Before I review Vietnam in HD, the six-hour History Channel epic, I need to get a couple of caveats out of the way.
First, if you have a high definition television, access to the History Channel’s HD signal, and a killer home stereo system, you should record the series and watch it in a dark room with no interruptions, preferably while indulging your inebriating substance of choice. It’s a sound and light show extraordinaire — a trip.
But you should only do this if — and here comes caveat No. 2 — you consider intense, often shockingly bloody documentary images to be just another thing to gawk over; something to toss up on a big screen instead of, say, Sucker Punch or The Dark Knight or The Dirty Dozen. Judged purely as a technical achievement, “Vietnam in HD” (Nov. 8-10, 9 p.m./8 Central) is impressive. It merges thousands of bits of footage collected via the History Film Corps into a nearly seamless whole — a roiling canvas of chopper evacuations, napalm strikes, city and jungle infantry skirmishes, and shots of wounded and dead soldiers with burned and mangled flesh. And it weds these images to the narratives of individual American soldiers who served in different phases of the war, from the early advisor stage (roughly 1961-1964) through the peak of infantry combat (1965-1969), the post-Tet Offensive period of “Vietnamization” and the fall of Saigon. (I’ve previewed the first four hours; the last two, “A Changing War”/”Peace With Honor,” weren’t available for critics.)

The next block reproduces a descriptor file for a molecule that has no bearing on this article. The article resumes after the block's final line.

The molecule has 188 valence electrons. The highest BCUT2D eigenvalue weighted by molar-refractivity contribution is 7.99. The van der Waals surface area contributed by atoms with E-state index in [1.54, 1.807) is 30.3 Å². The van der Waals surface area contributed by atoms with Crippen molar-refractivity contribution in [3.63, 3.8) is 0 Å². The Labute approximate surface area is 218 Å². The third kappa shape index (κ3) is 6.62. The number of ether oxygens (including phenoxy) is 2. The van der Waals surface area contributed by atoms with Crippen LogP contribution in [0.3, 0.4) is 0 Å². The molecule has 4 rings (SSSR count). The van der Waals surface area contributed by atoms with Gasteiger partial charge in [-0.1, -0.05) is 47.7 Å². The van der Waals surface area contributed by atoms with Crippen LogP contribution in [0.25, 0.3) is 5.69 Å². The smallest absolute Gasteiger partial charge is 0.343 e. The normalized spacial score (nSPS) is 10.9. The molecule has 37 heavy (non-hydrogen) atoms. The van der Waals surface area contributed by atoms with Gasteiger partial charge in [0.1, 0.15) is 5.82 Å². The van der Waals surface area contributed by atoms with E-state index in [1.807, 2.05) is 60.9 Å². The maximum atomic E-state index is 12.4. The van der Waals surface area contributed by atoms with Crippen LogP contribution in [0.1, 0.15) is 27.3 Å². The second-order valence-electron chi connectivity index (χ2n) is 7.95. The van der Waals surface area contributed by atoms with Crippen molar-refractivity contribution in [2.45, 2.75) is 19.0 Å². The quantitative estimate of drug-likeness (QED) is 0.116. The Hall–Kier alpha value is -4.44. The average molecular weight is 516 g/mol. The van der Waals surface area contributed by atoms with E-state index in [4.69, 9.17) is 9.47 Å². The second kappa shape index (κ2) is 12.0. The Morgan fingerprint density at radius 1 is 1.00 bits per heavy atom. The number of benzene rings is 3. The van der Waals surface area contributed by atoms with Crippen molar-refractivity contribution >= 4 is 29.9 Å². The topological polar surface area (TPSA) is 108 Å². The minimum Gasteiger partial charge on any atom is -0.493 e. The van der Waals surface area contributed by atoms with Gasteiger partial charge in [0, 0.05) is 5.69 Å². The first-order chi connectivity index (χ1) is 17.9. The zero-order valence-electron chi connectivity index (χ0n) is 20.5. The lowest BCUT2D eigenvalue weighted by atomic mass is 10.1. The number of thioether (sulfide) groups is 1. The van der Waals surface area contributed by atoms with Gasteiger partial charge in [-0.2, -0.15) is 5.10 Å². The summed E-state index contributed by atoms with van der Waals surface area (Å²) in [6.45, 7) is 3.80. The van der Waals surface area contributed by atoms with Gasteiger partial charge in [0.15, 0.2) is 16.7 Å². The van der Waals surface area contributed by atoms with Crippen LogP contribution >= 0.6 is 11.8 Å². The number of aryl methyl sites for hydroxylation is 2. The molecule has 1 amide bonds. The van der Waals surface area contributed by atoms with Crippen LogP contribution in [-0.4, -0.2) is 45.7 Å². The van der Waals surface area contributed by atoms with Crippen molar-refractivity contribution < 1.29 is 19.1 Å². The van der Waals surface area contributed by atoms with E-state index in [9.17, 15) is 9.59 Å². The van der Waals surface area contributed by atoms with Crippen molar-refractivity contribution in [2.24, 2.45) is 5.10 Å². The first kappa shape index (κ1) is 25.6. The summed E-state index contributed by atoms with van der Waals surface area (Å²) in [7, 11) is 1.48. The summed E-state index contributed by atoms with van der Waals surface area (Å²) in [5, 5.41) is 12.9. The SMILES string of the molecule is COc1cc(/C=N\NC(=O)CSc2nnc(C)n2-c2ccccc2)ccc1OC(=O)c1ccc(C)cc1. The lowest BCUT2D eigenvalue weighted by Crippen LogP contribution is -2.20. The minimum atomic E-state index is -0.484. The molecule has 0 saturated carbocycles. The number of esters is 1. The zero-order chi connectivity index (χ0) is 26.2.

You can read the rest of Matt’s piece here at Salon.